'Dividends will be payable during the six months following the half year for which they may have been declared, in preference to deposits; . . . and all dividends, not drawn within the first thirty days, will share in the next dividend.'
The question was whether the payments made to depositors, upon which the taxes now sought to be recovered, were assessed and collected, were made as interest or as dividends of profits. The court below held them to be dividends, but held also that under an act of Congress, to which it referred, and passed since the two acts above quoted, the dividends were not taxable. It accordingly gave judgment for the company, and the collector brought the case here.
The ruling of the court below as to the validity of the tax had, lately, and since the judgment, been declared by this court a wrong one; and the law declared to be that dividends were then still taxable. So that the only question now was whether the tax was laid on dividends or on interest. If on the former, the judgment was, of course, to be reversed, and a judgment entered below for the collector.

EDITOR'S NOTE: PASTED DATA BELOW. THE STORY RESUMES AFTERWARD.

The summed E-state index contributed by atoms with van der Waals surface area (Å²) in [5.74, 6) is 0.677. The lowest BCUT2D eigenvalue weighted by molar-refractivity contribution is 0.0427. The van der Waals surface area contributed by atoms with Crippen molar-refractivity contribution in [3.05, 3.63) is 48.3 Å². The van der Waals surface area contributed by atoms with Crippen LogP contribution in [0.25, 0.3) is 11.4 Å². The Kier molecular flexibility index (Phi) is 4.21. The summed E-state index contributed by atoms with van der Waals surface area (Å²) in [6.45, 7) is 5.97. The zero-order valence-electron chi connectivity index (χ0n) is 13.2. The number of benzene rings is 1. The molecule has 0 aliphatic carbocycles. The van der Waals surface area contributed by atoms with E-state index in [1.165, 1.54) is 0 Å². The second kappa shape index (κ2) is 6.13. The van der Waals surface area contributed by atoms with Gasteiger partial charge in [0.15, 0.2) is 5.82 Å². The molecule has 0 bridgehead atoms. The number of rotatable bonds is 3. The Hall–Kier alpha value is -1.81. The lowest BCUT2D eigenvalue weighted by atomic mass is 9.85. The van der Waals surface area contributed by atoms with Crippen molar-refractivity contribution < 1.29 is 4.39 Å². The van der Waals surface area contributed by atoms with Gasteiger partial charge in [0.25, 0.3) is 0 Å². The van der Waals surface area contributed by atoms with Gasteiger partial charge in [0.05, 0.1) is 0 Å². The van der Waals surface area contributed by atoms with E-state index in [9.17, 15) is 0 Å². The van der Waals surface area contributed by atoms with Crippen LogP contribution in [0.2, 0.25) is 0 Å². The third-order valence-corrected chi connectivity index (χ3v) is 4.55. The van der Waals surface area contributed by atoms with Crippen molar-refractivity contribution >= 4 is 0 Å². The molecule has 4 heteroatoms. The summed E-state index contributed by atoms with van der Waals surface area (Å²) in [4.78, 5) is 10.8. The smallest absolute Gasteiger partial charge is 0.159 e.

Mr. C. H. Hill, Assistant Attorney-General, for the plaintiff in error, distinguished the case of such a savings bank as this one was, from that of savings banks—such as he said there are many of—which simply take money from depositors, agreeing to pay to them a fixed rate of interest per annum; a rate for which the corporation is bound, no matter how little gain it may itself make; and for no more than which it is bound, however great its own gains may be; any surplus above the interest agreed to be paid to depositor, not belonging to him but to the corporation.